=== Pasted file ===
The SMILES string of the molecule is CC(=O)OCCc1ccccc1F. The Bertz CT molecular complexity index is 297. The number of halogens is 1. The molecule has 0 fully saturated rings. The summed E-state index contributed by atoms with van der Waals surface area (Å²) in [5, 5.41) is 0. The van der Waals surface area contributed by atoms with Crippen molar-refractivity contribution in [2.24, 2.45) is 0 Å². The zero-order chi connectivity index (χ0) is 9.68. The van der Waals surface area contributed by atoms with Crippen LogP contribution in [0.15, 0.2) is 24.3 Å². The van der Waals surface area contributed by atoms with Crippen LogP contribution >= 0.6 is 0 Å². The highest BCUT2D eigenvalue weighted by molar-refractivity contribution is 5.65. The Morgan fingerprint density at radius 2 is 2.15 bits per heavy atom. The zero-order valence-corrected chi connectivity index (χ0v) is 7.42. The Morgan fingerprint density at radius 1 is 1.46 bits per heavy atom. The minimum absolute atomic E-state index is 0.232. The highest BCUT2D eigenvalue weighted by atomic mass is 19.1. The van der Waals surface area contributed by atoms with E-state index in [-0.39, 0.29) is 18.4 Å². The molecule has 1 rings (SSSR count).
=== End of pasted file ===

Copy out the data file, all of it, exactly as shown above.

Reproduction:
The SMILES string of the molecule is CC(=O)OCCc1ccccc1F. The Bertz CT molecular complexity index is 297. The number of halogens is 1. The molecule has 0 fully saturated rings. The summed E-state index contributed by atoms with van der Waals surface area (Å²) in [5, 5.41) is 0. The van der Waals surface area contributed by atoms with Crippen molar-refractivity contribution in [2.24, 2.45) is 0 Å². The zero-order chi connectivity index (χ0) is 9.68. The van der Waals surface area contributed by atoms with Crippen LogP contribution in [0.15, 0.2) is 24.3 Å². The van der Waals surface area contributed by atoms with Crippen LogP contribution >= 0.6 is 0 Å². The highest BCUT2D eigenvalue weighted by molar-refractivity contribution is 5.65. The Morgan fingerprint density at radius 2 is 2.15 bits per heavy atom. The zero-order valence-corrected chi connectivity index (χ0v) is 7.42. The Morgan fingerprint density at radius 1 is 1.46 bits per heavy atom. The minimum absolute atomic E-state index is 0.232. The highest BCUT2D eigenvalue weighted by atomic mass is 19.1. The van der Waals surface area contributed by atoms with E-state index in [-0.39, 0.29) is 18.4 Å². The molecule has 1 rings (SSSR count).